How to Integrate Digital Citizenship Into Any Classroom
As your school embarks on the journey of introducing computer science in the classroom, an important consideration is how to best incorporate “digital citizenship” concepts into your computer science curriculum.
What is Digital Citizenship?
To better understand it’s importance, first let’s define what “digital citizenship,” is about. In short, digital citizenship can be considered the same as physical citizenship, simply without a physical presence. So although this absence of a physical presence tends to elicit behaviors that someone may not do in the physical world, all of the things we teach students to hold important about physical citizenship should apply to the digital world as well.
At Codelicious, we believe digital citizenship is about safety, equitable access, responsibility, decisions, and impact. And although many of our students have grown up with technology, it doesn’t necessarily mean they have a good grasp of each of these topics.
Our goal is to help students be prepared to interact with age-appropriate content, and interact safely with other users of technology.
What are the key concepts?
Consider how schools introduce concepts like “stranger danger,” such as not divulging info to strangers, or opening the door to someone we don’t know. Ultimately physical concepts of safety should roll over into the digital world as well.
An important element of digital citizenship is simply being prepared. Filters to screen what students have access to, levels of access and tools such as anti-virus and firewalls, and which tools are safe to use to communicate with others.
Another concept that is important to impart is the permanence of everyone’s digital footprint. Whatever students put out there, whether sharing photos, tagging others, or even having permission to share a particular photo. All of that is permanent and could be publicly available.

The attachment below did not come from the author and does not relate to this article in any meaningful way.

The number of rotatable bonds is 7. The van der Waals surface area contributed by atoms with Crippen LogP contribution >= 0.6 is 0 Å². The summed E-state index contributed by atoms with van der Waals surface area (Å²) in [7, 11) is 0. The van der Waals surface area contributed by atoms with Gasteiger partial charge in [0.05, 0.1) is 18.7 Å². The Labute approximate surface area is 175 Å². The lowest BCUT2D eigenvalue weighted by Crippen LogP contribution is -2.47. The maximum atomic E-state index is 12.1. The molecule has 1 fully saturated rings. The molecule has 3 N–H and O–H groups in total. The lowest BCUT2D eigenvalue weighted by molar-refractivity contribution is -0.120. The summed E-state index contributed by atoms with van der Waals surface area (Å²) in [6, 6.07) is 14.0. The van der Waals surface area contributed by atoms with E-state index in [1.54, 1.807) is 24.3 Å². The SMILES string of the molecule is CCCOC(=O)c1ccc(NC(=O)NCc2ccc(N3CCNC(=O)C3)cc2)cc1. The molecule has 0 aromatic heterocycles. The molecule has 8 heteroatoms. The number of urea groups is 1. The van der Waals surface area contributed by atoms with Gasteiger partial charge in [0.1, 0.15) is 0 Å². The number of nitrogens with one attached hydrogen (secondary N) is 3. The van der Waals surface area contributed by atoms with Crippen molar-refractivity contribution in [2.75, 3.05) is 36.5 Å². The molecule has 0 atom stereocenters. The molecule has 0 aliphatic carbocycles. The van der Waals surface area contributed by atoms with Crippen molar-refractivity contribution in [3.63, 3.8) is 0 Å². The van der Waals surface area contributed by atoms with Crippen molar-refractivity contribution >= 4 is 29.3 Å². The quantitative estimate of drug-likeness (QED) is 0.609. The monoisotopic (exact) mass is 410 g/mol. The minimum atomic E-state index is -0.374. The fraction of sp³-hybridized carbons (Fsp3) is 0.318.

Digital citizenship programs strive to create confidence in the concepts of right and wrong, bravery and teaching students to speak up when they see something wrong.
Safety extends beyond who you’re interacting with online and includes discussions on strong passwords, avoiding questionable downloads, hacking, phishing, cyberbullying, and how to create backups.
Where can teacher incorporate digital citizenship?
For some teachers, a daily digital citizenship discussion might be best, like at the beginning of class to get conversations started about current events or personal experiences. Other may prefer a more episodic approach, based on online games or downloadable lessons. And last, digital citizenship may be built upon at a more comprehensive approach through each lesson plan, so as you’re developing skills, you have a new concept to introduce in a safe environment.
So no matter where your students rate in their computer science skills development, it’s never too early (or too late) to introduce digital citizenship concepts in your program.
If you’d like help setting up a safe department for your students, or implementing a comprehensive computer science program in your school, contact Codelicious today.